Sorvan's TARDIS Apr 27, 2006 3:43:58 GMT 1
Post by Sorvan on Apr 27, 2006 3:43:58 GMT 1
cyberleader1991 said:How long are you finding it takes the resin to cure Sorvan? I mean to the point of not being able to smell it anymore?
I don't know at what point I'm not able to smell it, but it's less than 24 hours. Full cure is supposedly 1-4 days (depending on temperature). I will point out (again) that I'm using epoxy resin which is a different beast than the polyester resin that most people are familiar with for doing fiberglassing. Most people who use epoxy seem to buy the pack of "5-minute epoxy" in two 15ml tubes at the hardware store. The epoxy I have comes in larger containers and is slower acting (and doesn't smell as much). Improperly used polyester resin remains sticky and stinky for a LONG time (ie. the one time I used it as a kid).
purpleblancmange said:I'd never considered adding sand to resin... if you had the quanity, I'd also suggest you could experiment on a bit of scrap with the sand mixed directly into the resin and scraped on with a spatula or something... you could even try mixing sand in with your paint.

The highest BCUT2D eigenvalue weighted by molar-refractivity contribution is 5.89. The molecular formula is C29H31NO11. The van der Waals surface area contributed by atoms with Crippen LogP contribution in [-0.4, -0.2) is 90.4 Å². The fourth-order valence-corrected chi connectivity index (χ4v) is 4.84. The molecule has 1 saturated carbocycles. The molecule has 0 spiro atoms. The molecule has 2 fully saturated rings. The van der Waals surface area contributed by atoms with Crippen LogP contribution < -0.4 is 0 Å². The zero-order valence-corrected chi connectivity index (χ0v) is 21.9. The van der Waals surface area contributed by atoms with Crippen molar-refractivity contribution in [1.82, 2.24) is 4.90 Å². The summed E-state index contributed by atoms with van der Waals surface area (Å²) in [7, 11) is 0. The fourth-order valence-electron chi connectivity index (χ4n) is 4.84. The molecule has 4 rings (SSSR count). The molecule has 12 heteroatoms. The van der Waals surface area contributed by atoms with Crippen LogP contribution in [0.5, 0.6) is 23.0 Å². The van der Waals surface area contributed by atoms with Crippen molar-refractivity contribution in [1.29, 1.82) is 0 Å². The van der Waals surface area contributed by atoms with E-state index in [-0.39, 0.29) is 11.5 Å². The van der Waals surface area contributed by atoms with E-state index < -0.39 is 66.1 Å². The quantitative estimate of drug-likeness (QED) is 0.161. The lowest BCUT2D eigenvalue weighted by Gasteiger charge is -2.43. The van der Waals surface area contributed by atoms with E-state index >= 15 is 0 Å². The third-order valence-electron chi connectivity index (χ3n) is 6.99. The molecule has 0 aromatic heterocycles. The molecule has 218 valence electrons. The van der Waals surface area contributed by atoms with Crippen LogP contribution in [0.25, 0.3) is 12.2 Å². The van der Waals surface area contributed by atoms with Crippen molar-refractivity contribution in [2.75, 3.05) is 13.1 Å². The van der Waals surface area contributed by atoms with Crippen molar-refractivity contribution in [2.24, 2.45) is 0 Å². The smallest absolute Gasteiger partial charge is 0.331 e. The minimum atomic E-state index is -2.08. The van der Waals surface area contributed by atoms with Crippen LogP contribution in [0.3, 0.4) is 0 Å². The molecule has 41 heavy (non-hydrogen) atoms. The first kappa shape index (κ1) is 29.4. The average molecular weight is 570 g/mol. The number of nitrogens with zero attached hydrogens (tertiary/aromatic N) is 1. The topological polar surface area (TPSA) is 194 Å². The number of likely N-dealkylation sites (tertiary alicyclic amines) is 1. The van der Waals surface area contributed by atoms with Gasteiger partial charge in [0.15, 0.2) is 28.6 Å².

I was initially thinking about mixing the sand into the resin, but decided on sprinkling the sand on top after poking around on the Internet and finding a few people doing similar things. One site in particular was a guy who made cave structures for aquariums. He would take a piece of styrofoam the size of the base of his tank, carve his caves and "rock formations" out of it, seal the foam, coat it in epoxy and then sprinkle sand on it. He obviously had to anchor these things to the bottom of the tank (so they wouldn't float to the top), but they looked pretty good.
Thinking about it afterwards, I don't think that mixing sand into the epoxy would be the best of ideas for a few different reasons. I think that with sand mixed in, you'd have to use a lot more epoxy to get the coverage right - and epoxy isn't cheap. It would be more difficult to get a uniform thickness. I think that It would also be more likely that air bubbles could be trapped underneath the sand/epoxy mixture (which would make it more fragile).
Mixing sand into the paint might also bring about similar problems. Of course this all depends on the ratio of sand to paint that you're talking about. One of the reasons I put sand on was to completely obscure the texture of the fiberglass cloth that I used. If you were painting on MDF which doesn't have a texture, you probably wouldn't want that much sand (probably 1:1). Now that I think about it, I have added sand to paint before. I mixed some into the paint that I used on my deck so that I'd have some extra traction (a ratio of 1:10 I think.. or maybe it was 1:20.. hmm, can't remember).